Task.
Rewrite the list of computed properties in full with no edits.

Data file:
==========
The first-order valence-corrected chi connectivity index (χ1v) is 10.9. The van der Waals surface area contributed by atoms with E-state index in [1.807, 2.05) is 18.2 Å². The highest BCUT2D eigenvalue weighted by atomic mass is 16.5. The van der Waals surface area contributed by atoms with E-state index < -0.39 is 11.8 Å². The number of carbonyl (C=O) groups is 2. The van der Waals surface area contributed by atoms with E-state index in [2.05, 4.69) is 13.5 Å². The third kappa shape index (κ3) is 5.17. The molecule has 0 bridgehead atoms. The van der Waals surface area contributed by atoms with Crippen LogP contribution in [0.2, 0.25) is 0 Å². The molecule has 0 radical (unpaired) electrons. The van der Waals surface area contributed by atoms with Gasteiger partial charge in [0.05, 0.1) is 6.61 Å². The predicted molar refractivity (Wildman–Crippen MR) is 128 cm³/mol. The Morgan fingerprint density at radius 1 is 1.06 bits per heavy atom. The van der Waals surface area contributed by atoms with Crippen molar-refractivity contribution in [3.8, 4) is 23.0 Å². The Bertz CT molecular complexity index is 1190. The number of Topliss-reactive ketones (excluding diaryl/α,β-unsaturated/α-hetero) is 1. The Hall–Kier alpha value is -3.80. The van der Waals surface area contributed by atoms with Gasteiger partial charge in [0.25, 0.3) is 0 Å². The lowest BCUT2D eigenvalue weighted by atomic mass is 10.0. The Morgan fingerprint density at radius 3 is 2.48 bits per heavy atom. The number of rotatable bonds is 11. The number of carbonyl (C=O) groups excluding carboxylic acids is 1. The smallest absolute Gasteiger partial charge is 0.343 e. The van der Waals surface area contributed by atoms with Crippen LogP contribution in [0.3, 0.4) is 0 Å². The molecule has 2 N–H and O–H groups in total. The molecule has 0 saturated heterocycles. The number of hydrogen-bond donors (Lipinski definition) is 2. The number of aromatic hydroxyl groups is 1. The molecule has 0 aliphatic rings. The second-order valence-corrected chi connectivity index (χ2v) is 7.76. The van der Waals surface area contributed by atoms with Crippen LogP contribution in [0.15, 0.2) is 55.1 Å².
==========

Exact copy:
The first-order valence-corrected chi connectivity index (χ1v) is 10.9. The van der Waals surface area contributed by atoms with E-state index in [1.807, 2.05) is 18.2 Å². The highest BCUT2D eigenvalue weighted by atomic mass is 16.5. The van der Waals surface area contributed by atoms with E-state index < -0.39 is 11.8 Å². The number of carbonyl (C=O) groups is 2. The van der Waals surface area contributed by atoms with E-state index in [2.05, 4.69) is 13.5 Å². The third kappa shape index (κ3) is 5.17. The molecule has 0 bridgehead atoms. The van der Waals surface area contributed by atoms with Crippen LogP contribution in [0.2, 0.25) is 0 Å². The molecule has 0 radical (unpaired) electrons. The van der Waals surface area contributed by atoms with Gasteiger partial charge in [0.05, 0.1) is 6.61 Å². The predicted molar refractivity (Wildman–Crippen MR) is 128 cm³/mol. The Morgan fingerprint density at radius 1 is 1.06 bits per heavy atom. The van der Waals surface area contributed by atoms with Crippen molar-refractivity contribution in [3.8, 4) is 23.0 Å². The Bertz CT molecular complexity index is 1190. The number of Topliss-reactive ketones (excluding diaryl/α,β-unsaturated/α-hetero) is 1. The Hall–Kier alpha value is -3.80. The van der Waals surface area contributed by atoms with Gasteiger partial charge in [0.25, 0.3) is 0 Å². The lowest BCUT2D eigenvalue weighted by atomic mass is 10.0. The Morgan fingerprint density at radius 3 is 2.48 bits per heavy atom. The number of rotatable bonds is 11. The number of carbonyl (C=O) groups excluding carboxylic acids is 1. The smallest absolute Gasteiger partial charge is 0.343 e. The van der Waals surface area contributed by atoms with Crippen LogP contribution in [0.3, 0.4) is 0 Å². The molecule has 2 N–H and O–H groups in total. The molecule has 0 saturated heterocycles. The number of hydrogen-bond donors (Lipinski definition) is 2. The number of aromatic hydroxyl groups is 1. The molecule has 0 aliphatic rings. The second-order valence-corrected chi connectivity index (χ2v) is 7.76. The van der Waals surface area contributed by atoms with Crippen LogP contribution in [0.15, 0.2) is 55.1 Å².